Great news for all devotees of danceable music, of dance-pop-songs and the 1990's: ALEX CHRISTENSEN resumes his highly successful record-series “Classical 90's Dance“ with a new album - the biggest 90's dance-hits come upon a classical orchestra! And simply because the best things come in threes, as the saying goes, he is going to cap it all off with CLASSICAL 90's DANCE 3, the third part of his ambitious project.
Much has happened since the release of “Classical 90's Dance 2“ in October, 2018. While its predecessor “Classical 90's Dance“ shot to #10 on the German album charts in 2017 and turned out to be an unqualified success, its sequel rose to #4 in its first week on the charts. Yet again, Alex Christensen, the innovator, was celebrated as one of pop-music's true visionaries. Rightly so. His idea, to illuminate melodies and harmonies of 90's dance-hits in a new and timeless fashion with an orchestra came like a bombshell - not just charts-wise, but even more effectively entrenching his vision in our collective pop-consciousness. Quick and remarkably deep, as it turned out. While most new releases are hardly in demand following their initial sales-waves, Christensen's “Classical 90's Dance“ turned out to be a long running series of albums. Having gained 30 million video-views, “Classical 90's Dance“, the preluding chapter of the series, went gold for more than 100.000 sold copies, 18 months after its release, with “Classical 90's Dance 2“ following its predecessor's claim for gold steadily.
Never let it be said that all has been articulated in pop-music. For “Classical 90's Dance“ Alex Christensen created brilliant albums and actually a new genre: Orchestral Dance Music. Not alone for sound recordings, as it turned out. Having brought the concept into the live-setting for the first time last year, he enthusiastically embraces the idea of getting „Classical 90's Dance“ to tour. Being the generator and beat-provider of his project, he positioned a 30-piece orchestra behind his DJ-booth for the very first time about 12 months ago. “That's been the bee's knees“, he happily remembers. “While being onstage, I constantly felt the urge to pinch myself as I finally fulfilled one of my childhood dreams. While I was working on ‘Das Boot‘ in 1992 with U96, I wanted to record the track with an orchestra. But neither was I able to provide the financial means for it, nor did I have a clue on how to arrange orchestral music. It's all the more thrilling to feel the orchestra now in my rear.“ You would think that a man who's name is decorating more than 40 million sold records, who had produced hit-singles and hit-albums for all and sundry, and who has been on duty as a sought-after DJ for 35 years, might not be as keen on music anymore. Way off the mark! Christensen counts his recent live-experience with the orchestra as one of the most formative of his career.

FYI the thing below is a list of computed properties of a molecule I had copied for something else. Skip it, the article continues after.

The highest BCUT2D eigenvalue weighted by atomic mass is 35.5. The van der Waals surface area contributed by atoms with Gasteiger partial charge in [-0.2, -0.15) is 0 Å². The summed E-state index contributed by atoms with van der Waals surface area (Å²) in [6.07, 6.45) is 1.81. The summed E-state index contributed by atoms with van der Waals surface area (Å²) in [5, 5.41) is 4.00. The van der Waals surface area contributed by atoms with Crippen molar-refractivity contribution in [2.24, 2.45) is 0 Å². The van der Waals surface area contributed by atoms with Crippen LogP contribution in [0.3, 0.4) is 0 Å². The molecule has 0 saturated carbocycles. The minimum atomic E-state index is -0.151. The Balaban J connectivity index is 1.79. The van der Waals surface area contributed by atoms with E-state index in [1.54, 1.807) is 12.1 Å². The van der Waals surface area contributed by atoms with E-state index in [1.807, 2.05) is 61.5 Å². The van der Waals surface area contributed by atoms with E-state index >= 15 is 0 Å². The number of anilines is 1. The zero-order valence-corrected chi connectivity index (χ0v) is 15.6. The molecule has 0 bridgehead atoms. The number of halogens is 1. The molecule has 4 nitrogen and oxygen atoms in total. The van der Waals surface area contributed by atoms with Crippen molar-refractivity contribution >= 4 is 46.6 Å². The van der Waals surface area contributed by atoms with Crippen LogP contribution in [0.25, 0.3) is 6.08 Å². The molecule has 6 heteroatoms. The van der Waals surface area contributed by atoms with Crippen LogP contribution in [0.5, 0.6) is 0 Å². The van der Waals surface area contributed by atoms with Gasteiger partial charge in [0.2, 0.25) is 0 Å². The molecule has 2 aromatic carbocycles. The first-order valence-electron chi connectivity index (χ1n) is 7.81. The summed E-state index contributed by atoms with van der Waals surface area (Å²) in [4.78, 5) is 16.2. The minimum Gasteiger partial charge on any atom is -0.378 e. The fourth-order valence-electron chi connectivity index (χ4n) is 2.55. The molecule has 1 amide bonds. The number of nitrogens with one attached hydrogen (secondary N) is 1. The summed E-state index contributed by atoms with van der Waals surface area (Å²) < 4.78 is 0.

“The ‘Classical 90's Dance‘-Shows featuring real musicians and singers are amendments to my professional experiences so far. But they also present me with a unusual challenge“, says Christensen. “The shows are much more demanding and intricate than a mere DJ-set, which really pleases me. At some point, I felt that as a DJ I'd seen and experienced it all, which can lead to some kind of routine. And routine in music is a no-go for me, to put it mildly.“ Absolutely! Anyone familiar with the modest man from Hamburg will attest that there's nothing more boring for Christensen than recurrences. His new album Classical 90's Dance 3 is therefore not merely a continuation of its predecessor's successful formula. Like long ago, when he began making music before there were quick answers from search-engines and the internet, he presses himself and his music once again to come up with something interesting, something new. He wishes to progress, asks experienced arrangers for orchestral music questions to be able to shape his vision for orchestra-sounds based upon dance-music-beats consistently exciting and progressive.